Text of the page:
The Healing Canoe Project has been inspired by a late Master Canoe Carver, who dedicated his life to canoe carving. He inspired local youth to compete in traditional canoe racing by gifting his canoes and sharing his knowledge.
The Healing Canoe Project has two main goals. The first is to teach the community and youth about our local Coast Salish traditions, by using historic tools, ancestral techniques, traditional protocols, and ceremonies.
The second goal is to honor what the elders have given us by celebrating and promoting the canoe culture. I believe we can reconnect families back to the local waters, for water is life.
In honor of my ancestors’ teachings, I wish to revisit the tradition of “canoe currency” by reawakening the traditional canoe culture and inspiring the community to gift canoes to local families and youth at risk.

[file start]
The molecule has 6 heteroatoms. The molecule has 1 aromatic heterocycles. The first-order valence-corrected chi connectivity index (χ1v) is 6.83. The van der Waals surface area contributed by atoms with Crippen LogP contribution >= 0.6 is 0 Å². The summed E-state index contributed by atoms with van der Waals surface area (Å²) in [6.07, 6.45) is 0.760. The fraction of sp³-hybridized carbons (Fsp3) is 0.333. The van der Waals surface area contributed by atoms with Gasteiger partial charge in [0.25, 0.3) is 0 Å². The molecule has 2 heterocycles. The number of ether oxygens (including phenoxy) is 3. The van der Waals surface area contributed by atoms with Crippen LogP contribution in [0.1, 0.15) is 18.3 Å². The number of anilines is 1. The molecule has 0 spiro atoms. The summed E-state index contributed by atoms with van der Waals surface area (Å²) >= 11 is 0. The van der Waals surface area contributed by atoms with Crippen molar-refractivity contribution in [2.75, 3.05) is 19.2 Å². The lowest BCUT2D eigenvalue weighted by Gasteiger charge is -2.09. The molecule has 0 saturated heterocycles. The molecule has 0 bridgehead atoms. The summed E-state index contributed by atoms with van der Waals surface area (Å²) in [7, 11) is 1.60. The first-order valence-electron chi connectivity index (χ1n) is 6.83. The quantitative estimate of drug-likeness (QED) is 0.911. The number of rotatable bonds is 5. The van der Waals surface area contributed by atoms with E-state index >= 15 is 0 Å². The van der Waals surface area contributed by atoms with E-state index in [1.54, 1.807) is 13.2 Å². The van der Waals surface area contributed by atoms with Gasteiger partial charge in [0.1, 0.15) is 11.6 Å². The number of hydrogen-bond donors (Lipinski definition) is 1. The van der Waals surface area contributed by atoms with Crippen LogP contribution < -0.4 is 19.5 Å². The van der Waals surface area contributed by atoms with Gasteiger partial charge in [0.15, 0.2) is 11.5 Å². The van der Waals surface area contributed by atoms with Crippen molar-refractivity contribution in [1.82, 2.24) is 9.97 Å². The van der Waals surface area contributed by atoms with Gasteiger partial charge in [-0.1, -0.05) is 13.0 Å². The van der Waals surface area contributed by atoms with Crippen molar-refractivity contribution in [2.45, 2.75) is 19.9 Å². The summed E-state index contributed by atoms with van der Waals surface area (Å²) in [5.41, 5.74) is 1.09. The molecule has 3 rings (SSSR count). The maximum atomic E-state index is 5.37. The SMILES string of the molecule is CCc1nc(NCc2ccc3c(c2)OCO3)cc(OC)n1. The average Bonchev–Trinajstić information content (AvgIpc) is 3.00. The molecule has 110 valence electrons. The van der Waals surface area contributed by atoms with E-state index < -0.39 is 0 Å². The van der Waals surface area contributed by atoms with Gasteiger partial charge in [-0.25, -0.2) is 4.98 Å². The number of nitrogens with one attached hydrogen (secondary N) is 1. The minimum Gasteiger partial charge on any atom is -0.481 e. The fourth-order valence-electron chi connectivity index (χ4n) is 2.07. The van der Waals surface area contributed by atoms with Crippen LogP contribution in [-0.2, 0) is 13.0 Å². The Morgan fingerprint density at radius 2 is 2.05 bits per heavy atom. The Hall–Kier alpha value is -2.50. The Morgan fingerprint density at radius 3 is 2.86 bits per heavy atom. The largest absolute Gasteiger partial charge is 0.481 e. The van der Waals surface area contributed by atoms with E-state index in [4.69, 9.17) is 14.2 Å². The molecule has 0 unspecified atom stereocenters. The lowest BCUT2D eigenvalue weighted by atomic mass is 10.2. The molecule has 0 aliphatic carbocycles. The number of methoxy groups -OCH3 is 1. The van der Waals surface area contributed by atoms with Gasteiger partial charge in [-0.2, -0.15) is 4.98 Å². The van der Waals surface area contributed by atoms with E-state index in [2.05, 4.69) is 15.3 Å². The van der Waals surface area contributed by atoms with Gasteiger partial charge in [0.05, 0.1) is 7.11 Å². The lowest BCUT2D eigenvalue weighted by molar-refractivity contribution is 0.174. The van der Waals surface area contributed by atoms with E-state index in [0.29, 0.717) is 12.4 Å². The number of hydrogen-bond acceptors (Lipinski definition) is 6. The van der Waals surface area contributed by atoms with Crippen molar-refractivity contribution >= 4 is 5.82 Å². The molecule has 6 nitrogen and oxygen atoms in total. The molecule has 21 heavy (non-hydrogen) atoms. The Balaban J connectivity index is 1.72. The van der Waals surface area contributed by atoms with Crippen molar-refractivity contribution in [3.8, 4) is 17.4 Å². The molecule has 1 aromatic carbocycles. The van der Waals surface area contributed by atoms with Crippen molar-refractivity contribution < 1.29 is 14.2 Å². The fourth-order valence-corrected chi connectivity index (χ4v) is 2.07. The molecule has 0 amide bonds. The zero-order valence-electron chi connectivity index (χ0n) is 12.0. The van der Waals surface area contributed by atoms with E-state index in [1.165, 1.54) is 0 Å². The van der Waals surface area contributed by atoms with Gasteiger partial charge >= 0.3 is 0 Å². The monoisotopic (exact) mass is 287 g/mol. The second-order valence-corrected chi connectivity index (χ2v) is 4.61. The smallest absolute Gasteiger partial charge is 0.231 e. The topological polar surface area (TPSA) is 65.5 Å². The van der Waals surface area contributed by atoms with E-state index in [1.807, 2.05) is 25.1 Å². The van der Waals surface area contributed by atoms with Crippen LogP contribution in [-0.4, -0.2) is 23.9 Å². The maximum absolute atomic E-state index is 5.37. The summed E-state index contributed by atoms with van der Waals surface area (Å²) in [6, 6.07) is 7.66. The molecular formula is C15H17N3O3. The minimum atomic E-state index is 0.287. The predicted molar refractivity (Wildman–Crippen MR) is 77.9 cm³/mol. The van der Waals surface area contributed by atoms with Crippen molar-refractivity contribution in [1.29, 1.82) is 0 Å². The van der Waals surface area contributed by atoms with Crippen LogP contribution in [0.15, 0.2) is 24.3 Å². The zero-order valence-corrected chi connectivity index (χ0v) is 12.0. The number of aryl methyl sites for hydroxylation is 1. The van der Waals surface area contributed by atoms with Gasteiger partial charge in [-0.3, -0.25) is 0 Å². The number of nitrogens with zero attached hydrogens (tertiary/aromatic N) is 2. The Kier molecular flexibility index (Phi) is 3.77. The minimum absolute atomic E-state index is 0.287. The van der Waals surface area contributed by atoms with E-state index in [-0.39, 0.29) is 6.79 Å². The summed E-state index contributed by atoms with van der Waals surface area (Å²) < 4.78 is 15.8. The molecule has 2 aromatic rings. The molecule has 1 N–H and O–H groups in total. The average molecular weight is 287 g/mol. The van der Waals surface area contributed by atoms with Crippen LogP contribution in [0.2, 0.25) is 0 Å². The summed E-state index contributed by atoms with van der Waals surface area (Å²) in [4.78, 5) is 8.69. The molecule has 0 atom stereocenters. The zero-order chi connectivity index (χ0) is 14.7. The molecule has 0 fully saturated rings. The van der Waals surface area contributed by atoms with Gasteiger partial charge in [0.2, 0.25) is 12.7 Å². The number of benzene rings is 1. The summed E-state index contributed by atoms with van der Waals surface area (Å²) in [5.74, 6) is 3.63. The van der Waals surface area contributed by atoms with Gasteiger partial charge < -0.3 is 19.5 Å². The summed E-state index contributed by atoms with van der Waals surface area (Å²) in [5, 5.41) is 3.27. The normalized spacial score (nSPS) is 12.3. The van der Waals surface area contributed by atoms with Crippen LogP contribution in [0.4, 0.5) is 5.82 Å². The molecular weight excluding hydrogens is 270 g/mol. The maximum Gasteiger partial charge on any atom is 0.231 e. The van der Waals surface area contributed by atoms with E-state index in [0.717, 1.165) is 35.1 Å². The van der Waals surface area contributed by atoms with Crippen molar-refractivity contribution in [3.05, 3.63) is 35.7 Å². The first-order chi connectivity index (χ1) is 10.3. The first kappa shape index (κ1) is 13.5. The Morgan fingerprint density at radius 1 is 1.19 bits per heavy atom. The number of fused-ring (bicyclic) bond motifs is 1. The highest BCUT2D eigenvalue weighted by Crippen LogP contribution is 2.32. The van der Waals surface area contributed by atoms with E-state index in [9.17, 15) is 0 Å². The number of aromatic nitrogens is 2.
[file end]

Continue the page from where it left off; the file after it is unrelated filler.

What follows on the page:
The central teaching of the Healing Canoe Program is that everything we do can contribute to building healthy relationships with ourselves, others, and the world around us.
The process of carving the canoe will provide many opportunities to share stories of my own learning journey and the teachings I received from my late teacher.
Importantly, the program will include activities that help participants develop their own relationships with cedar, with traditional Coast Salish culture, and with themselves and each other.
The Healing Canoe Program will build on the Cedar Curriculum, a set of resources centered on Coast Salish values and teachings developed by the Gabriola land-based learning project for use by classroom teachers from Kindergarten to Grade 7.